I’m shocked, shocked I tell you.

These worthy divines are denying that we have inherited Adam and Eve’s sin (“We deny that … any person is morally culpable for another person’s sin,”) and are, therefore, in no need of salvation through Jesus or anyone else.

These people will do anything to support racism, it seems, including throwing Christianity under the bus.

September 10, 2018

The “Active Measures” Documentary

There is a new documentary available on iTunes (for $3.99 rental) called “Active Measures.” The term is Russian and describes the efforts Russia makes to undermine other countries without going to war with them.

If you haven’t been following the story of President Trump’s ties with Russia closely, this documentary takes you step by step through the information. I was moderately well versed in the story, but I learned a great many things and also I learned about how what the Russians have done with Mr. Trump, they have done a number of times to other leaders in recent history.

The Russians, who are no longer a “superpower,” are one of those several countries whose “defense budget” when added to those of a number of other major states, still doesn’t quite come up to what the U.S. spends. Consequently, they can no longer bully major players in the Great Game. They can, and do, bully individual weaker countries and their strategy is to break up alliances in opposition to them (EU, NATO, etc.) so they can pick off individual countries one by one. Their strategies involve major dirty tricks operations including hacking computers which are used to state election results abroad and in the U.S.

Their strategy regarding the US is to sow discord so that we can no longer effectively use our military might (due to divided opinion at home).

If you are curious as to why Donald Trump is so friendly toward Russia, and Vladimir Putin personally, you need to see this documentary. Very revealing. (Spoiler Alert: If Trump isn’t in Putin’s pocket, he is making a tremendously good impression of being so. There doesn’t seem to be an upside for The Donald in being Vladimir’s BFF.)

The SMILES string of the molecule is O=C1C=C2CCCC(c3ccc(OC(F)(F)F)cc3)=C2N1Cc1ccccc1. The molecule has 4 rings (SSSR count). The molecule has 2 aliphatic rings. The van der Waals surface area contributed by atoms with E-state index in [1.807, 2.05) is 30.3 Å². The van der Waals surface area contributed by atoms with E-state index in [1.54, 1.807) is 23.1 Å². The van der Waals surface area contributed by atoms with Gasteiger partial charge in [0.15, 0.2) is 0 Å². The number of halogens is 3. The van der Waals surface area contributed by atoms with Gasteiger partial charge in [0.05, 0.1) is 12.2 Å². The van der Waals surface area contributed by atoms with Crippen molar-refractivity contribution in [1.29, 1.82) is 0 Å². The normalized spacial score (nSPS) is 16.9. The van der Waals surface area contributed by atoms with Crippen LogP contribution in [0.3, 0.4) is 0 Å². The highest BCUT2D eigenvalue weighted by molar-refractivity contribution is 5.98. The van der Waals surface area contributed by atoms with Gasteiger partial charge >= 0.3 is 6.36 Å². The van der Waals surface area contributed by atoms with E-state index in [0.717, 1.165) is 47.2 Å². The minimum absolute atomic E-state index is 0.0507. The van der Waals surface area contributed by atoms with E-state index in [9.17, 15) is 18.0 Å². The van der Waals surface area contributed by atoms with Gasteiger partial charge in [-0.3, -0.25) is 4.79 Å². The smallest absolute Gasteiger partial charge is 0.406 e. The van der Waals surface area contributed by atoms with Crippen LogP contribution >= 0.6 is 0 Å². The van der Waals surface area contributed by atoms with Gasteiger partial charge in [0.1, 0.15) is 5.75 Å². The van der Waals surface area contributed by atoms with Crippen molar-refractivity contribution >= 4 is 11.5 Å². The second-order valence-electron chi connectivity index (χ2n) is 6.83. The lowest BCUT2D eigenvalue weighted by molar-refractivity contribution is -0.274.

What Passes for Wisdom Now

Filed under: Culture,Entertainment — Steve Ruis @ 9:01 am
Tags: ,

I subscribe to a “quote of the day” service called QuotableNotes. Today’s quote was supplied under the tagline “In the wise words of Oprah Winfrey”

Here’s the quote:

The biggest adventure you can take is to live the life of your dreams.” (Oprah Winfrey)

WTF? I am supposed to live my life as a series of repetitive, incoherent, bizarre fantasies, none of which involves paying bills or earning a living? Maybe she is not referring to real dreams, but is referring to goals we have contemplated but we haven’t attempted because we feel they are out of reach. Of course, that makes no sense either. You can’t live those goals without living the process that will take you to them.

I respect Oprah Winfrey as an entrepreneur, a self-made rich person, not as a public intellectual. Publicly she espouses a world of woo, full of magical influences she seems to think we can just reach out and grasp. And, I suspect, that her “opinions” would have almost no reach if she were not rich. (In this country, being rich stamps one as having some ineffable quality of being.)

Maybe she is living her world of dreams because many of her stances seem incoherent and bizarre.

September 9, 2018

Another Approach (The Nike Ad Campaign)

Recently, the shoe company (amongst their other products) Nike featured Colin Kaepernick in an ad campaign with one of its tag lines being “Believe in something. Even if it means sacrificing everything.”

Mr. Kaepernick is famous for protesting police brutality against people of color by kneeling during the playing of the national anthem at NFL football games. (Kneeling is a form of respect and submission, but not the form that Mr. Kaepernick’s detractors want.) He paid a price of many millions of dollars in that he lost his job as an NFL quarterback.

Several police organizations have protested this ad campaign as being a fallacious smear against the police who risk their lives daily. This is a bit much but also ignores the many, many incidents in which police officers have shot and or killed people of color with no repercussions other than occasionally an officer losing his job. The idea of a police officer being prosecuted for excessive force is almost ludicrous in this country.

Interestingly, police officers and their organizations, supposedly taught how to diffuse tense situations have instead poured fuel on the flames. There is available to them another approach.